Place the herbs in an ovenproof casserole.

Place the garlic cloves over the herbs and douse them with the olive oil.

Scatter the coarse salt all and grind black pepper generously.

Cover the casserole with tin foil and bake for 2-1/2 hours or until the garlic is very tender.

Store in the fridge for up to two weeks.

Have a look at previous posts about fresh garlic:




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  14 Responses to “Fresh Garlic Confit”

  1. Glad to see your latest post. I think the Little One got some of her mother’s sense of humor!

    Beautiful post. I have questions on keeping garlic:

    Aside from hanging fresh garlic, how do you like to keep “regular” garlic?
    Do you keep the garlic with herbs – the one you show in the jar – in the refrigerator, and for about how long?
    Same question about the delicious-sounding garlic confit.

    Also – How do you like to use the green part of the fresh garlic?

  2. Oh, I did find the answers to 2 of my questions – the one about keeping garlic + herbs in oil, and the one about using the stalk, in your garlic post from 2009.

    Your links are very good, and I should have checked them first.

  3. Faye, you were right to ask. I should include storage instructions and will fix that. Confit can be kept two weeks in the fridge. By “regular” I guess you mean garlic that’s dried out? Once my garlic is dry, I keep it in a straw basket, never in plastic or metal or even ceramic. I try not to let it pile up, but keep it spread out as much as possible to keep it ventilated and to prevent crushing the heads on the bottom. But then, I don’t know too many who routinely buy 10 kg. every year. I sort of go hog-wild at this season and find all kinds of reasons to include that juicy fresh stuff in my food.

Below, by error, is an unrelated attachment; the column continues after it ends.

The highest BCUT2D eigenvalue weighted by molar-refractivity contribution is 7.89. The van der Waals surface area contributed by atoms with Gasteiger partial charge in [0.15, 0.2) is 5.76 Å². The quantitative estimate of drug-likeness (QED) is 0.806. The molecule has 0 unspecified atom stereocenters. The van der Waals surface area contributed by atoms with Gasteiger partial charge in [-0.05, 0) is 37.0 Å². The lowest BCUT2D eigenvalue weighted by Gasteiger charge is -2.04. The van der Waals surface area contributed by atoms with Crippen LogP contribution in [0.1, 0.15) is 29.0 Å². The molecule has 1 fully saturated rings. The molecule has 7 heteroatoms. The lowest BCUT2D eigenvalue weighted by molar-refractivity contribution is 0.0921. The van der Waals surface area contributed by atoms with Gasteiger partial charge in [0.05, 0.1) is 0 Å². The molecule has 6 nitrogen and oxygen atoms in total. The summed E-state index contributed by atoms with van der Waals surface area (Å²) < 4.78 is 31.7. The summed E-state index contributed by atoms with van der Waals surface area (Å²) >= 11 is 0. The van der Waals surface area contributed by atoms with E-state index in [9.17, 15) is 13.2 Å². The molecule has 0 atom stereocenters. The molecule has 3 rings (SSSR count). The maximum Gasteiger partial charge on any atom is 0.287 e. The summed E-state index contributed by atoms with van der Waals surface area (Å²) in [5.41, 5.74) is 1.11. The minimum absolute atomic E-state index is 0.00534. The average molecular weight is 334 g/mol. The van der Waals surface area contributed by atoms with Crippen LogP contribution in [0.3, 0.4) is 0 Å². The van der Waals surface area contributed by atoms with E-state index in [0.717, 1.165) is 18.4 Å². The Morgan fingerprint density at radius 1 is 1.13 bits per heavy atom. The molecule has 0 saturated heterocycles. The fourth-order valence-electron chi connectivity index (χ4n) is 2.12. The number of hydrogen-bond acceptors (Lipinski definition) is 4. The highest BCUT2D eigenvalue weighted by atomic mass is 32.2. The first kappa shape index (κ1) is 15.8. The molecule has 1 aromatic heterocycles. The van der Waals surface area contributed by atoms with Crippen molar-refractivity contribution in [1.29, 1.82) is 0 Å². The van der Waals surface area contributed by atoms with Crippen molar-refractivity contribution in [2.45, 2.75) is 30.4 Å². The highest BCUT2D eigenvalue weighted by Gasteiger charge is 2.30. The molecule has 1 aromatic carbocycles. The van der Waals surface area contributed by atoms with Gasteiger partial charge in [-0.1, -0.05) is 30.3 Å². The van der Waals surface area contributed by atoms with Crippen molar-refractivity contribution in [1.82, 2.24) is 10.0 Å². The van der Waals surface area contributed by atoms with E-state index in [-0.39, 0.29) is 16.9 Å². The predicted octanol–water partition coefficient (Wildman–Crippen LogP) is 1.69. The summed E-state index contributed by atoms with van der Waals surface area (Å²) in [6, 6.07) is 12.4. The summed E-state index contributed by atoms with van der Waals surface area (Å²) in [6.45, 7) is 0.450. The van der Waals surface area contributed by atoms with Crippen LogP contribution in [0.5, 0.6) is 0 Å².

4. We wait all year for this delicious Israeli garlic. Great photos!

  5. Thanks for the compliment to the photos, Stephen. Coming from a pro like you, I’m honored. Next time you guys come for dinner, I’ll make sure to put plenty of garlic confit on the table. Well, and maybe some bread. That’ll be enough, won’t it? :) Just kidding!

  6. Having just moved to Israel in September, this is my first garlic season – and I am obsessed! And definitely looking for millions of ways to incorporate this beautiful garlic into everything. I love garlic confit and can’t wait to try your recipe!